KAGOSHIMA – Ten pigs that died at a farm in Takaono, Kagoshima Prefecture, apparently succumbed to hog cholera, local officials said Tuesday.
If confirmed, it would be the first natural outbreak in Japan of hog cholera since one in Kumamoto Prefecture in 1992.
The disease, which affects only pigs and wild boars, has a fatality rate of almost 100 percent. It does not affect humans, even if meat of the infected pigs is consumed.
Kagoshima officials said that between July 20 and 23, six to seven pigs died each day at the farm, which raises about 600 pigs.
The 10 dead pigs tested positive in a preliminary test carried out by the prefectural government on the blood serum of 74 pigs that died at the farm, officials said.
The prefecture has sent specimens to the National Institute of Animal Health in Kodaira, western Tokyo, for further tests. An expert panel will confirm whether the pigs were infected, the farm ministry said.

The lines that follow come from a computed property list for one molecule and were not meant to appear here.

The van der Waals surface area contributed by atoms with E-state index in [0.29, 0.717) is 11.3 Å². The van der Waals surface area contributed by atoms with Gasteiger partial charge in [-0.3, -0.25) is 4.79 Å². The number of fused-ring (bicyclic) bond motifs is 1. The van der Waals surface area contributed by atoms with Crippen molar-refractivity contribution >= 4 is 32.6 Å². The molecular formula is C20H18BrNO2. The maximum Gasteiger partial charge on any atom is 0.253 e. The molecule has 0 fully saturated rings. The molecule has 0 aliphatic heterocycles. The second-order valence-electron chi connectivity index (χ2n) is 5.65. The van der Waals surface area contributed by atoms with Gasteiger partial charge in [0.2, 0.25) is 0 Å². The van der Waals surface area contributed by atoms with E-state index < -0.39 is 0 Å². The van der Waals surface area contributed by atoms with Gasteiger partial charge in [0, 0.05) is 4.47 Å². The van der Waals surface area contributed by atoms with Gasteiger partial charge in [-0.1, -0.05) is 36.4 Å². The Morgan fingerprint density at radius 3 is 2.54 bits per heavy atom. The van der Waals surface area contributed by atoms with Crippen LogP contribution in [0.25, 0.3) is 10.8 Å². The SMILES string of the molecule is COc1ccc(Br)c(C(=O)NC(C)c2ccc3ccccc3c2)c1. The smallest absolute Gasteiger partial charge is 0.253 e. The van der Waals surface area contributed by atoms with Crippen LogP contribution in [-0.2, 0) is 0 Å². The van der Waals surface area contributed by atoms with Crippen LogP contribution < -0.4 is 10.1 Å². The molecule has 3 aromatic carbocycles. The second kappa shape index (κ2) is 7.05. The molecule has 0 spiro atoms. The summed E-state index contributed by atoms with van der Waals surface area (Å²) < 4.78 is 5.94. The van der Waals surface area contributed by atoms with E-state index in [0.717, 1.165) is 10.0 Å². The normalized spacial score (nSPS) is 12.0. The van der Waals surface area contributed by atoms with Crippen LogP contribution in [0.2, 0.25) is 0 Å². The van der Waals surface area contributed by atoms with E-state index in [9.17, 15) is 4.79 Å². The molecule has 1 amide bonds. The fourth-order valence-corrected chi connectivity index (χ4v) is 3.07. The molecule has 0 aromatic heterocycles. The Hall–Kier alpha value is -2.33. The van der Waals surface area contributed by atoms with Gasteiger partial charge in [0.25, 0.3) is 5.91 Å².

As a preventive measure, the local government has ordered 31 pig farms within a radius of 3 km from the farm not to transfer pigs, the officials said.
Local authorities are also examining blood serum of 60 other pigs at the Takaono farm.
A suspected case of hog cholera was reported in March in Kanoya, also in Kagoshima Prefecture, and in late July authorities said pigs at another farm in the same city had come down with the disease.
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